It has been a tough season for Critter Care Wildlife Society.
By August 1 the not-for-profit animal centre had already accepted 18 orphaned bear cubs into its care. A number that Gail Martin, CCWS founder and executive director, said was particularly high for summer. The centre doesn’t usually see cubs needing help until fall.
“We might get an odd couple early in the year – but never 18,” she told Vancouver Is Awesome.
Martin explained the situation simply when speaking with V.I.A last month.
“We cannot take anymore [bear cubs],” she said.
“That’s it for the year. We’ve reached our capacity because we don’t have the resources.”
The centre in Langley has provided care and rehabilitation to mammal species native to B.C. for the past 30 years. In any given year the centre will help between 3000 and 4000 animals. Without any government funding, CCWS relies heavily on fundraisers and public donations to support the animals.
Bear cubs in particular are costly to care for. Having 18 bear cubs makes things even harder. Especially when they can eat 550 pounds of food a day collectively.
“It takes about 10,000 to raise a cub and we get absolutely no funding,” Martin said.
“We spend $2000 a week alone on goat’s milk.”
The centre is aiming to raise $200,000 through its Save Our Bears fund to be able to care for each cub until they are old enough and strong enough to have another chance to live in the wild.
The public donations not only provide food and medication but also enriched environments to ensure a bear’s successful release. All the animals receive large portions of natural feeds as much as possible, including fruit, salmon and produce. Enrichment for bear cubs includes anything from logs to climb, honeycomb to discover, and berry bushes.
Martin said, sadly, most of the bear cubs were orphaned because of negligence of individuals or communities that don’t follow Bear Smart policies to protect them.
“It’s a people problem, it’s not a bear problem, but unfortunately the bears suffer,” she said.
“It’s very frustrating and it’s frustrating to the general public to see this happening.”
She said the stories behind the orphaned cubs were all too similar, from the cub that lost his mother by a hit and run driver, to the three Port Moody cubs that witnessed their mother being shot to death.
From April to September 2019 the B.C. Conservation Officer Service received 16,380 calls in relation to black bears.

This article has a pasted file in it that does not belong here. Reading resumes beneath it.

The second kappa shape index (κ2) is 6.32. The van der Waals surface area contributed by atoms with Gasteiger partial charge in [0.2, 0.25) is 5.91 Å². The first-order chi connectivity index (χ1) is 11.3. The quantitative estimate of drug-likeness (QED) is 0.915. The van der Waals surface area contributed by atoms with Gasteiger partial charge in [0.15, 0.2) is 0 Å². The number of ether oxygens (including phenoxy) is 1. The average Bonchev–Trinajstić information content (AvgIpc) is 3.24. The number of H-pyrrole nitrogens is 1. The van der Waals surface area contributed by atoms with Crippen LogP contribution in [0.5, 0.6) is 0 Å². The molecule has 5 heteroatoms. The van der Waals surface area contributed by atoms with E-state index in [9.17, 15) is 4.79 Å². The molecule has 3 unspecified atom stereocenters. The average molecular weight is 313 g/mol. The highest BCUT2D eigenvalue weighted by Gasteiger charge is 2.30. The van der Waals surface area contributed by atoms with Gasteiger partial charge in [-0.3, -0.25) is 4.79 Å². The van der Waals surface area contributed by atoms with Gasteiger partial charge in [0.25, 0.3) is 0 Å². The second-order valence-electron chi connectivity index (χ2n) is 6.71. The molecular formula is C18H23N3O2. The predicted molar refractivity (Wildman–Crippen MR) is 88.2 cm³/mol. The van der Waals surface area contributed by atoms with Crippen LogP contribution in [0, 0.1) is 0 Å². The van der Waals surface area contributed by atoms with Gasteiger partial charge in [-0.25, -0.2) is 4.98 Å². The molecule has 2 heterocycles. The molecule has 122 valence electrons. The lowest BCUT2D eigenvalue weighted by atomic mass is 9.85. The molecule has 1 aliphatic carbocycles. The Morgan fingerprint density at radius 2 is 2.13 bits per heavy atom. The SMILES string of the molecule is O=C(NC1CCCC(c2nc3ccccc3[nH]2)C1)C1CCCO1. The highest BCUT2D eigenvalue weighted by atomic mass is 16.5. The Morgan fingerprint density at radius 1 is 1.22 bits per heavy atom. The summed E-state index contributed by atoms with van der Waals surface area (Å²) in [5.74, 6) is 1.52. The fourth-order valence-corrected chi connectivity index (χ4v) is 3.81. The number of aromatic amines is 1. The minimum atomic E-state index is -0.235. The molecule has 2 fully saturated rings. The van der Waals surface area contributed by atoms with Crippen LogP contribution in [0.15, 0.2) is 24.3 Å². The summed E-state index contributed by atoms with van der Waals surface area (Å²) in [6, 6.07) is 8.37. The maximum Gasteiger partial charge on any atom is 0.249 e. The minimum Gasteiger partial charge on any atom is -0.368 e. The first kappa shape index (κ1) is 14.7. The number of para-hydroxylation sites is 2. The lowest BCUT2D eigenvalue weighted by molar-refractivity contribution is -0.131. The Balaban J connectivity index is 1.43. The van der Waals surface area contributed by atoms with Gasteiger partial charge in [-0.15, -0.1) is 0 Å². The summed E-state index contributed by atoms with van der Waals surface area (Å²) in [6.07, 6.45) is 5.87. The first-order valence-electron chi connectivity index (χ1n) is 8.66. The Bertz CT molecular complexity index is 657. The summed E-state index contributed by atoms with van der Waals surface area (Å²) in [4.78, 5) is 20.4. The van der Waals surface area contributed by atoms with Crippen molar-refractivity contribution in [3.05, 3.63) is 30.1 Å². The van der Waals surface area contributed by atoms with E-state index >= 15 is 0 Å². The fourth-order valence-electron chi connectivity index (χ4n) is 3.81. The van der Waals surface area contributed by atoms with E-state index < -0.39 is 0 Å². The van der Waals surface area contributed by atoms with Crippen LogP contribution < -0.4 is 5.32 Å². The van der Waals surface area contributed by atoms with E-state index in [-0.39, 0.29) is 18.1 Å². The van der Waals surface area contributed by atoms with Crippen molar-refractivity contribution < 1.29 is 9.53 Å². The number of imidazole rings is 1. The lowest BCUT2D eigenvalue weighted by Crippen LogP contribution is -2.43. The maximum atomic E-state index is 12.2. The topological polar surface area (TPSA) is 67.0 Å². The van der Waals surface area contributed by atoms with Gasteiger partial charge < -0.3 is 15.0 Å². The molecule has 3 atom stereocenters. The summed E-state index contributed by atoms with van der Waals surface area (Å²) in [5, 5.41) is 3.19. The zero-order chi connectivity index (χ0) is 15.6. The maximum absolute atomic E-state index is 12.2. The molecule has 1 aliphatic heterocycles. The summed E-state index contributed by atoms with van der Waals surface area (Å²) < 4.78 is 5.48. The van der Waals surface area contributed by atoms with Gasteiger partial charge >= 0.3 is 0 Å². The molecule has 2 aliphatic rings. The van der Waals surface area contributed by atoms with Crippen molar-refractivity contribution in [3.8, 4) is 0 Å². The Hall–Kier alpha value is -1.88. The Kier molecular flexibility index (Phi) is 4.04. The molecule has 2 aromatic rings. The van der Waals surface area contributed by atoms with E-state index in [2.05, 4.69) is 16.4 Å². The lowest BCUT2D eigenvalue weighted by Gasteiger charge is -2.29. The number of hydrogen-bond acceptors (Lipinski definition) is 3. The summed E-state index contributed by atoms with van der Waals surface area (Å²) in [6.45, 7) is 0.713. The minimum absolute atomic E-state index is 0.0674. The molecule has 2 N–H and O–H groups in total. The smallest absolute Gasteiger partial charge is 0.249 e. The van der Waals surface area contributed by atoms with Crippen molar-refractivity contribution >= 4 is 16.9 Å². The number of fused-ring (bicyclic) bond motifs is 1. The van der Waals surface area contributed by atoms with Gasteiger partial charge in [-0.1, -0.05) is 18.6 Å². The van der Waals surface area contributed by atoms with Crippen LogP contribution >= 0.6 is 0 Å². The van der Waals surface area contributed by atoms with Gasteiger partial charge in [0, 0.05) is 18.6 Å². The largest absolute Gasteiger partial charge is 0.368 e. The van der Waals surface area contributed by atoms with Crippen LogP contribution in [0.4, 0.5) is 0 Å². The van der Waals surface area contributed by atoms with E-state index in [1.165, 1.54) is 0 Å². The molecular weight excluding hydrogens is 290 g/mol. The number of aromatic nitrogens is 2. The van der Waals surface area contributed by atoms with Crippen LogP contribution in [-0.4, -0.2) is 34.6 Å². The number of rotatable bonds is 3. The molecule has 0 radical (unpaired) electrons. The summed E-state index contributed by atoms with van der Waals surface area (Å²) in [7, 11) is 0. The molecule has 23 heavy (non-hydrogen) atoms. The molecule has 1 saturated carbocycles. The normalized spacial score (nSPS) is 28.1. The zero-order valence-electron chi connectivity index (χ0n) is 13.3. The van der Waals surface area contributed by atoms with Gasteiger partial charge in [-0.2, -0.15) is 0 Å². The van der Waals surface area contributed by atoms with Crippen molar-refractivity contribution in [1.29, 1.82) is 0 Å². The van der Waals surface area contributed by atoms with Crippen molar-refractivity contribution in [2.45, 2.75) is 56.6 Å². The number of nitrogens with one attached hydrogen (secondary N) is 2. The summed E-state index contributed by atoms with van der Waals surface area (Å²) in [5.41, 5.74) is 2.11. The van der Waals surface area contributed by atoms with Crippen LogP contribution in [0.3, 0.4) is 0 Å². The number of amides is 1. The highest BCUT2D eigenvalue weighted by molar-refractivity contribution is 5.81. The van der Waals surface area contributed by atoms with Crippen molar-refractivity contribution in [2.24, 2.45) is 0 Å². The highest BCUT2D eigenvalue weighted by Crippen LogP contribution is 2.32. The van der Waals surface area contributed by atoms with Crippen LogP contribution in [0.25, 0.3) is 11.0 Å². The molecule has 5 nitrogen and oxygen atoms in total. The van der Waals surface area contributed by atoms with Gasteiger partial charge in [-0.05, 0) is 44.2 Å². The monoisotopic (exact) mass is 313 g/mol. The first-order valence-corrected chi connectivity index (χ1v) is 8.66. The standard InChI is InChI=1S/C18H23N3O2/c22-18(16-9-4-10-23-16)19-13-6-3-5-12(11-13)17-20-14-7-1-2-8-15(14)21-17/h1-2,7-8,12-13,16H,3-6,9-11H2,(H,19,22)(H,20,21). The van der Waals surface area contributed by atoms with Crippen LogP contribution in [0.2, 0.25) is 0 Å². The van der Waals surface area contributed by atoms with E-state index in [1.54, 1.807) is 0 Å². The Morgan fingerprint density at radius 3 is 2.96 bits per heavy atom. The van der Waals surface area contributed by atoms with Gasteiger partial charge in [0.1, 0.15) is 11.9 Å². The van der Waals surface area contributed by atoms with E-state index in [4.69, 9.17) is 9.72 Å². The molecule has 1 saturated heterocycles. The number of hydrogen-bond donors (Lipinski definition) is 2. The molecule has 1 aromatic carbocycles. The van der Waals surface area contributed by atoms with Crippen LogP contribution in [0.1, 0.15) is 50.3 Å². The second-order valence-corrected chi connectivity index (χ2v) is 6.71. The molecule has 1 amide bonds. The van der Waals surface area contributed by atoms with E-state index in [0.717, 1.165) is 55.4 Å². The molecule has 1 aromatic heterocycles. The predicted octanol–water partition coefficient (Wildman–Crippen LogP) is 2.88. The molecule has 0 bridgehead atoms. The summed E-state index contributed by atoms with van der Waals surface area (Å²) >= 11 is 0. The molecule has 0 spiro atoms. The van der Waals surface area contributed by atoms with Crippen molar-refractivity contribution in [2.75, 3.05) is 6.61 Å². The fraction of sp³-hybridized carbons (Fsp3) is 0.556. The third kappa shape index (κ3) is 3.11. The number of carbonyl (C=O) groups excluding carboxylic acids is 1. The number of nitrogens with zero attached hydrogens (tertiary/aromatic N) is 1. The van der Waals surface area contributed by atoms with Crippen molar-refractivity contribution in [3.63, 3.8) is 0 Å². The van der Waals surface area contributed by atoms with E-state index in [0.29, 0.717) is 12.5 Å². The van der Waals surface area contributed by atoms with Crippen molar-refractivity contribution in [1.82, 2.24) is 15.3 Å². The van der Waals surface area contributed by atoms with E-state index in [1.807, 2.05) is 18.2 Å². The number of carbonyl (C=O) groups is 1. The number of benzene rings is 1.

COS records show that during that same time period officers destroyed 411 black bears in response to a report of human-wildlife conflict. A further 85 black bears were killed by other agencies or the public.
The COS highlighted that the main cause of conflicts in B.C. was access to non-natural food sources.
“Bears that learn how to access exposed pet food, ripe fruit, improperly stored garbage, dirty barbecues or easily-accessible composts become conditioned and will continue to return to the food source,” the COS stated.
There are many ways residents can help prevent this from happening, including by securing their garbage, freezing odorous organics, keeping garbage carts clean and only placing them by the roadside on the morning of collection. More information can be found on bears, attractants and how to reduce human-wildlife conflict on the COS website.
Martin said people needed to "learn to live with bears, they are a part of our environment."
"Be bear aware and do the proper thing," she said.
Here are some quick tips to help reduce the number of human-wildlife conflicts:
- Secure your garbage
- Freeze odorous organics
- Keep garbage carts clean
- Place carts at the curb side on morning of collection only
- Take down bird feeders
- Manage fruit trees by picking fruit as it ripens
- Collect fallen fruit regularly
- Store fridges and freezers inside your garage or home
- Clean BBQ grills and grease traps after each use
- Feed pets inside
- Keep dogs on a leash when on the trails
CCWS is also hosting a Critter Care Pub Night event at Rusty’s Neighbourhood Pub in Cloverdale on Saturday Oct. 19 to raise money for the bears.
Go to Save Our Bears to donate.
Find out what to do if you encounter a bear in the wild here.